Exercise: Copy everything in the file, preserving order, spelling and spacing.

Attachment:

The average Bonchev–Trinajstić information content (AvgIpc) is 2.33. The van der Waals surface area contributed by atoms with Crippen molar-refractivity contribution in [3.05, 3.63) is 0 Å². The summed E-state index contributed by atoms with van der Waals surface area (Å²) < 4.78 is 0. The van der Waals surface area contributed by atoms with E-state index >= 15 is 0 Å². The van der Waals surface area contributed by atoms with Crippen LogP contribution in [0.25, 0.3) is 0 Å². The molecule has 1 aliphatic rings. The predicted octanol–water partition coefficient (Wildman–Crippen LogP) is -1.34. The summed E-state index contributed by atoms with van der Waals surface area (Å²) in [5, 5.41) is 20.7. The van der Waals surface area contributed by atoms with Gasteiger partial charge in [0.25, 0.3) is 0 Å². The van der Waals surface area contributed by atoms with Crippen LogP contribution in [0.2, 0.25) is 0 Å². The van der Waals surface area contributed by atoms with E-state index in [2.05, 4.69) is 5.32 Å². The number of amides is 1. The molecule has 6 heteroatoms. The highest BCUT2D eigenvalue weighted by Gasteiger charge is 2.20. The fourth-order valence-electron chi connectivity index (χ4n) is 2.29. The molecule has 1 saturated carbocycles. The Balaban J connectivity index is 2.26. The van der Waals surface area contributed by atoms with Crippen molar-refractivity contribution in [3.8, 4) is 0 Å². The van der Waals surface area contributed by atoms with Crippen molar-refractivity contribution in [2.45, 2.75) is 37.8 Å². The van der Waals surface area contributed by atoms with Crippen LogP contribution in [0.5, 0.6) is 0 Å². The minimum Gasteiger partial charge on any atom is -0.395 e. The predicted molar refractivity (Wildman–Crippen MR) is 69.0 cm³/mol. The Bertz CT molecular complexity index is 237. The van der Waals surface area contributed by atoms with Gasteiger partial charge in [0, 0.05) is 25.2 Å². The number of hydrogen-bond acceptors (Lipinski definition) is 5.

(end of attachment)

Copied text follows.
The average Bonchev–Trinajstić information content (AvgIpc) is 2.33. The van der Waals surface area contributed by atoms with Crippen molar-refractivity contribution in [3.05, 3.63) is 0 Å². The summed E-state index contributed by atoms with van der Waals surface area (Å²) < 4.78 is 0. The van der Waals surface area contributed by atoms with E-state index >= 15 is 0 Å². The van der Waals surface area contributed by atoms with Crippen LogP contribution in [0.25, 0.3) is 0 Å². The molecule has 1 aliphatic rings. The predicted octanol–water partition coefficient (Wildman–Crippen LogP) is -1.34. The summed E-state index contributed by atoms with van der Waals surface area (Å²) in [5, 5.41) is 20.7. The van der Waals surface area contributed by atoms with Gasteiger partial charge in [0.25, 0.3) is 0 Å². The van der Waals surface area contributed by atoms with Crippen LogP contribution in [0.2, 0.25) is 0 Å². The van der Waals surface area contributed by atoms with E-state index in [2.05, 4.69) is 5.32 Å². The number of amides is 1. The molecule has 6 heteroatoms. The highest BCUT2D eigenvalue weighted by Gasteiger charge is 2.20. The fourth-order valence-electron chi connectivity index (χ4n) is 2.29. The molecule has 1 saturated carbocycles. The Balaban J connectivity index is 2.26. The van der Waals surface area contributed by atoms with Crippen molar-refractivity contribution in [3.8, 4) is 0 Å². The van der Waals surface area contributed by atoms with Crippen molar-refractivity contribution in [2.45, 2.75) is 37.8 Å². The van der Waals surface area contributed by atoms with Crippen LogP contribution in [0.5, 0.6) is 0 Å². The minimum Gasteiger partial charge on any atom is -0.395 e. The predicted molar refractivity (Wildman–Crippen MR) is 69.0 cm³/mol. The Bertz CT molecular complexity index is 237. The van der Waals surface area contributed by atoms with Gasteiger partial charge in [0, 0.05) is 25.2 Å². The number of hydrogen-bond acceptors (Lipinski definition) is 5.